If my son grows up to become a man who is: loyal, hardworking, and spends his life serving others, just like his dad, what else could I ask for?
As wives, moms, and coaches' partners, we tend to lead busy lives. In the craziness, allow yourselves to be okay with taking care of yourself. Be okay with taking a few moments to decompress.
The field house is home. I don’t know why we pay utility bills during the fall, because we are hardly home to use water and electricity. My husband puts more hours in at the field house than I see him in our own home.
Some of us are involved to extreme levels—doing team laundry, organizing fundraisers, or feeding the team every week. Others are content to be at games supporting the team and pitching in otherwise as needed. Neither way of doing it is right or wrong.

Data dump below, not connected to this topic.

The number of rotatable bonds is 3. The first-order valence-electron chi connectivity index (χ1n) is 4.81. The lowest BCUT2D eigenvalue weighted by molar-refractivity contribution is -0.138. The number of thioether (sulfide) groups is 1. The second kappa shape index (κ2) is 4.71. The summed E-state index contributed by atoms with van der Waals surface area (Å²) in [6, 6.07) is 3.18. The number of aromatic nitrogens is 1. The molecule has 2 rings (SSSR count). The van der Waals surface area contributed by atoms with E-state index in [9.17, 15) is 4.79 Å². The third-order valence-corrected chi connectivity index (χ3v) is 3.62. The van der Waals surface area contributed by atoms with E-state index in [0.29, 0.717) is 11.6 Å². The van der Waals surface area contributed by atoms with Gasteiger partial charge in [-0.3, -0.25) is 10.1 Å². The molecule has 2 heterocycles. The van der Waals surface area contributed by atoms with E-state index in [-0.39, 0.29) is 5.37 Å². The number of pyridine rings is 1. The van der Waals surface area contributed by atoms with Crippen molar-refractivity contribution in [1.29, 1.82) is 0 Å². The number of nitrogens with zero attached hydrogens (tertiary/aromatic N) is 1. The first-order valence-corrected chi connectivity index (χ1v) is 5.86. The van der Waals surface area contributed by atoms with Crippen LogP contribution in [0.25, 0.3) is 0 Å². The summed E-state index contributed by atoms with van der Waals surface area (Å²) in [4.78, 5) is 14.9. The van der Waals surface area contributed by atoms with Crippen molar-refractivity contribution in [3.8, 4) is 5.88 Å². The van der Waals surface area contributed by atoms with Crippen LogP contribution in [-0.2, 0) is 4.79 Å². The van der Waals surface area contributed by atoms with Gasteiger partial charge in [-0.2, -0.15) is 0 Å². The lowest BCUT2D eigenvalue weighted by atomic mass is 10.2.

If only MY coach had time for me like hers does. If only OUR team had that kind of fan base/support. If OUR team didn’t have the drama. If MY relationship looked like that. If MY house was designed by Joanna Gaines, THEN, then I’d have it all.
For this reason, I do feel that I often have difficulty connecting with other coaches' wives who lament about traveling to games solo with children, getting up during the night to care for children, worrying about their children finishing their homework, making it to their own extracurricular ...
We don’t have TIME for this struggle, too. It’s so isolating. It’s hard to find time to talk to coach about it—our schedules rarely sync enough for more than goodnight hugs and kisses. In the isolation our worries grow bigger.